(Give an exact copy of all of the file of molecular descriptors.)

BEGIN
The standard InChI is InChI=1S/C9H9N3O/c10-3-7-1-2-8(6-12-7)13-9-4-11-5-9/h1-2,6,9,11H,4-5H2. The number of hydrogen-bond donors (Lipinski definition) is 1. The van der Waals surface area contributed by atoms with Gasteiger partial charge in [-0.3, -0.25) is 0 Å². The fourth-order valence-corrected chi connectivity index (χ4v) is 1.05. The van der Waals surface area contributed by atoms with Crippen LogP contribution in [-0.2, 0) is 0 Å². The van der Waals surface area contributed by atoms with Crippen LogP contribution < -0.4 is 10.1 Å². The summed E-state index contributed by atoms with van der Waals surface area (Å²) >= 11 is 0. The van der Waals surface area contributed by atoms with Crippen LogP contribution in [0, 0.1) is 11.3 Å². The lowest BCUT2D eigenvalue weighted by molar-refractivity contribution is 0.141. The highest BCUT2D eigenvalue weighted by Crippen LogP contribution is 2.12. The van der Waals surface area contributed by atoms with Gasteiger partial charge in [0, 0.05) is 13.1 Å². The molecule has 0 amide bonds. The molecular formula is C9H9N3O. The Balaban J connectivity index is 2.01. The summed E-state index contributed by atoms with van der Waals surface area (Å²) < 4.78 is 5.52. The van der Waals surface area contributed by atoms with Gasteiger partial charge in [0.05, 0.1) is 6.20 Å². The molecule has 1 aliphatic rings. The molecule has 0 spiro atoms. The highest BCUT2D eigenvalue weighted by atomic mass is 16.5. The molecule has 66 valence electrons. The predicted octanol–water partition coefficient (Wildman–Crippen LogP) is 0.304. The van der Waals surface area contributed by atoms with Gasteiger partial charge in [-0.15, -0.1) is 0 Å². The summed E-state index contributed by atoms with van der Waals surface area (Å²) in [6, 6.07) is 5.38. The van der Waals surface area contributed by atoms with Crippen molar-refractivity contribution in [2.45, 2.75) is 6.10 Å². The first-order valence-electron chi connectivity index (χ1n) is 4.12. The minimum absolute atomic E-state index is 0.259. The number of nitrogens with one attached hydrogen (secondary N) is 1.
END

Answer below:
The standard InChI is InChI=1S/C9H9N3O/c10-3-7-1-2-8(6-12-7)13-9-4-11-5-9/h1-2,6,9,11H,4-5H2. The number of hydrogen-bond donors (Lipinski definition) is 1. The van der Waals surface area contributed by atoms with Gasteiger partial charge in [-0.3, -0.25) is 0 Å². The fourth-order valence-corrected chi connectivity index (χ4v) is 1.05. The van der Waals surface area contributed by atoms with Crippen LogP contribution in [-0.2, 0) is 0 Å². The van der Waals surface area contributed by atoms with Crippen LogP contribution < -0.4 is 10.1 Å². The summed E-state index contributed by atoms with van der Waals surface area (Å²) >= 11 is 0. The van der Waals surface area contributed by atoms with Crippen LogP contribution in [0, 0.1) is 11.3 Å². The lowest BCUT2D eigenvalue weighted by molar-refractivity contribution is 0.141. The highest BCUT2D eigenvalue weighted by Crippen LogP contribution is 2.12. The van der Waals surface area contributed by atoms with Gasteiger partial charge in [0, 0.05) is 13.1 Å². The molecule has 0 amide bonds. The molecular formula is C9H9N3O. The Balaban J connectivity index is 2.01. The summed E-state index contributed by atoms with van der Waals surface area (Å²) < 4.78 is 5.52. The van der Waals surface area contributed by atoms with Gasteiger partial charge in [0.05, 0.1) is 6.20 Å². The molecule has 1 aliphatic rings. The molecule has 0 spiro atoms. The highest BCUT2D eigenvalue weighted by atomic mass is 16.5. The molecule has 66 valence electrons. The predicted octanol–water partition coefficient (Wildman–Crippen LogP) is 0.304. The van der Waals surface area contributed by atoms with Gasteiger partial charge in [-0.15, -0.1) is 0 Å². The summed E-state index contributed by atoms with van der Waals surface area (Å²) in [6, 6.07) is 5.38. The van der Waals surface area contributed by atoms with Crippen molar-refractivity contribution in [2.45, 2.75) is 6.10 Å². The first-order valence-electron chi connectivity index (χ1n) is 4.12. The minimum absolute atomic E-state index is 0.259. The number of nitrogens with one attached hydrogen (secondary N) is 1.